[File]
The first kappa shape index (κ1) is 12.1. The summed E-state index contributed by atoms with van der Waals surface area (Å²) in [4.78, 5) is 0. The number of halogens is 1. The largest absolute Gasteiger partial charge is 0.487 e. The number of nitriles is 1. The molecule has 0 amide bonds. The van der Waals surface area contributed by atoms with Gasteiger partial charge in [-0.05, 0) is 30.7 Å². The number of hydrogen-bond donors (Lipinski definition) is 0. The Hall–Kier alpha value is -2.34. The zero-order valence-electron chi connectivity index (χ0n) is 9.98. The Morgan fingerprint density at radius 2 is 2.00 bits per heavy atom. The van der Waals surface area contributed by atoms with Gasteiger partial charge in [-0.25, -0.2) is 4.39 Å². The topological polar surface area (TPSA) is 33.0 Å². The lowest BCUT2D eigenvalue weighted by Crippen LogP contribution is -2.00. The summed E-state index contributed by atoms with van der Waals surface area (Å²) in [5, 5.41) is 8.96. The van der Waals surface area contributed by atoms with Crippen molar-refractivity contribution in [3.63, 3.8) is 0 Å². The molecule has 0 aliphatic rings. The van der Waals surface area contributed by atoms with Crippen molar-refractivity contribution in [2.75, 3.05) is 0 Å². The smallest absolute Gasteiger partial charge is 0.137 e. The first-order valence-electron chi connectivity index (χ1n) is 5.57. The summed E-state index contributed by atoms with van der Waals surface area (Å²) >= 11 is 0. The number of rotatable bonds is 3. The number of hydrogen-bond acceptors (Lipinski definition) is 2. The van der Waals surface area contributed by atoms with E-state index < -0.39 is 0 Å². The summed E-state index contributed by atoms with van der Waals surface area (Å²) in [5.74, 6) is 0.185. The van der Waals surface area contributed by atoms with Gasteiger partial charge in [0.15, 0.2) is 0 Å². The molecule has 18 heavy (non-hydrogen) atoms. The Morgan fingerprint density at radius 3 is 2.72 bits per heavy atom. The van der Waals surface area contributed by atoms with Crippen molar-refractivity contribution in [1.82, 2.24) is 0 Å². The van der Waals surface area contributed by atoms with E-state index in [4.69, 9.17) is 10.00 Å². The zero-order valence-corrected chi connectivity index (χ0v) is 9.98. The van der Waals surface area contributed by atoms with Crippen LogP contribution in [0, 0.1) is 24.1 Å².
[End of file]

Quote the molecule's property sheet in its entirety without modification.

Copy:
The first kappa shape index (κ1) is 12.1. The summed E-state index contributed by atoms with van der Waals surface area (Å²) in [4.78, 5) is 0. The number of halogens is 1. The largest absolute Gasteiger partial charge is 0.487 e. The number of nitriles is 1. The molecule has 0 amide bonds. The van der Waals surface area contributed by atoms with Gasteiger partial charge in [-0.05, 0) is 30.7 Å². The number of hydrogen-bond donors (Lipinski definition) is 0. The Hall–Kier alpha value is -2.34. The zero-order valence-electron chi connectivity index (χ0n) is 9.98. The Morgan fingerprint density at radius 2 is 2.00 bits per heavy atom. The van der Waals surface area contributed by atoms with Gasteiger partial charge in [-0.25, -0.2) is 4.39 Å². The topological polar surface area (TPSA) is 33.0 Å². The lowest BCUT2D eigenvalue weighted by Crippen LogP contribution is -2.00. The summed E-state index contributed by atoms with van der Waals surface area (Å²) in [5, 5.41) is 8.96. The van der Waals surface area contributed by atoms with Crippen molar-refractivity contribution in [3.63, 3.8) is 0 Å². The molecule has 0 aliphatic rings. The van der Waals surface area contributed by atoms with Crippen molar-refractivity contribution in [2.75, 3.05) is 0 Å². The smallest absolute Gasteiger partial charge is 0.137 e. The first-order valence-electron chi connectivity index (χ1n) is 5.57. The summed E-state index contributed by atoms with van der Waals surface area (Å²) >= 11 is 0. The number of rotatable bonds is 3. The number of hydrogen-bond acceptors (Lipinski definition) is 2. The van der Waals surface area contributed by atoms with E-state index < -0.39 is 0 Å². The summed E-state index contributed by atoms with van der Waals surface area (Å²) in [5.74, 6) is 0.185. The van der Waals surface area contributed by atoms with Gasteiger partial charge in [0.15, 0.2) is 0 Å². The molecule has 18 heavy (non-hydrogen) atoms. The Morgan fingerprint density at radius 3 is 2.72 bits per heavy atom. The van der Waals surface area contributed by atoms with Crippen molar-refractivity contribution in [1.82, 2.24) is 0 Å². The van der Waals surface area contributed by atoms with E-state index in [4.69, 9.17) is 10.00 Å². The zero-order valence-corrected chi connectivity index (χ0v) is 9.98. The van der Waals surface area contributed by atoms with Crippen LogP contribution in [0, 0.1) is 24.1 Å².